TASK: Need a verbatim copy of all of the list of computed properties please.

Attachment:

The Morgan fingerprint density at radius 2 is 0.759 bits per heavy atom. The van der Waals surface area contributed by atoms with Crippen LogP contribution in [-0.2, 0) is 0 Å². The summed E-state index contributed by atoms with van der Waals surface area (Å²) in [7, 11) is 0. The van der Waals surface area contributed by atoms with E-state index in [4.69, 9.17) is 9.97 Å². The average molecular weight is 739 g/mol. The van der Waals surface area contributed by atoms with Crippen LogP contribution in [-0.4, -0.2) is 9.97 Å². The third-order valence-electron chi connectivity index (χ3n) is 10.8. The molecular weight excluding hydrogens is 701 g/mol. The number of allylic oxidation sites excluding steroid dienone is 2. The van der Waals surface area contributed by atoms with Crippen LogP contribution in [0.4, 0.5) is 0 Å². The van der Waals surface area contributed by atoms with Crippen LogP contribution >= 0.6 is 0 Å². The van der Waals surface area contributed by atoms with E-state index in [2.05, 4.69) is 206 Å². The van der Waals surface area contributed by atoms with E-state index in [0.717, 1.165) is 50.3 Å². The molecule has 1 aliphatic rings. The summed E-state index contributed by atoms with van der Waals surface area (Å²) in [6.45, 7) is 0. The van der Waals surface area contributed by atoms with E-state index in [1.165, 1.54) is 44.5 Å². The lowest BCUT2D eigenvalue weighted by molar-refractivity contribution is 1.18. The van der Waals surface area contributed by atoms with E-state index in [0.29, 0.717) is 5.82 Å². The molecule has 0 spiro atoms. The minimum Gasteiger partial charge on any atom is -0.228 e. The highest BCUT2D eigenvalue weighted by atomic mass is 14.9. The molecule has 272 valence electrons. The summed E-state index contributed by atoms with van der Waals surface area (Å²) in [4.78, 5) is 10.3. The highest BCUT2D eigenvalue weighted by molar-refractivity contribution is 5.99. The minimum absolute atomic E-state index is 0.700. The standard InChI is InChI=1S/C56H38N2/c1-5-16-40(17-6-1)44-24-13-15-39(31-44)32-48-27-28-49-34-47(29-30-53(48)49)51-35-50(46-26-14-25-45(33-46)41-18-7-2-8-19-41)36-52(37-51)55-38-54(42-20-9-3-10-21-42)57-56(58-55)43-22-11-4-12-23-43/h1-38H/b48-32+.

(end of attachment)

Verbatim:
The Morgan fingerprint density at radius 2 is 0.759 bits per heavy atom. The van der Waals surface area contributed by atoms with Crippen LogP contribution in [-0.2, 0) is 0 Å². The summed E-state index contributed by atoms with van der Waals surface area (Å²) in [7, 11) is 0. The van der Waals surface area contributed by atoms with E-state index in [4.69, 9.17) is 9.97 Å². The average molecular weight is 739 g/mol. The van der Waals surface area contributed by atoms with Crippen LogP contribution in [-0.4, -0.2) is 9.97 Å². The third-order valence-electron chi connectivity index (χ3n) is 10.8. The molecular weight excluding hydrogens is 701 g/mol. The number of allylic oxidation sites excluding steroid dienone is 2. The van der Waals surface area contributed by atoms with Crippen LogP contribution in [0.4, 0.5) is 0 Å². The van der Waals surface area contributed by atoms with Crippen LogP contribution >= 0.6 is 0 Å². The van der Waals surface area contributed by atoms with E-state index in [2.05, 4.69) is 206 Å². The van der Waals surface area contributed by atoms with E-state index in [0.717, 1.165) is 50.3 Å². The molecule has 1 aliphatic rings. The summed E-state index contributed by atoms with van der Waals surface area (Å²) in [6.45, 7) is 0. The van der Waals surface area contributed by atoms with E-state index in [1.165, 1.54) is 44.5 Å². The lowest BCUT2D eigenvalue weighted by molar-refractivity contribution is 1.18. The van der Waals surface area contributed by atoms with E-state index in [0.29, 0.717) is 5.82 Å². The molecule has 0 spiro atoms. The minimum Gasteiger partial charge on any atom is -0.228 e. The highest BCUT2D eigenvalue weighted by atomic mass is 14.9. The molecule has 272 valence electrons. The summed E-state index contributed by atoms with van der Waals surface area (Å²) in [4.78, 5) is 10.3. The highest BCUT2D eigenvalue weighted by molar-refractivity contribution is 5.99. The minimum absolute atomic E-state index is 0.700. The standard InChI is InChI=1S/C56H38N2/c1-5-16-40(17-6-1)44-24-13-15-39(31-44)32-48-27-28-49-34-47(29-30-53(48)49)51-35-50(46-26-14-25-45(33-46)41-18-7-2-8-19-41)36-52(37-51)55-38-54(42-20-9-3-10-21-42)57-56(58-55)43-22-11-4-12-23-43/h1-38H/b48-32+.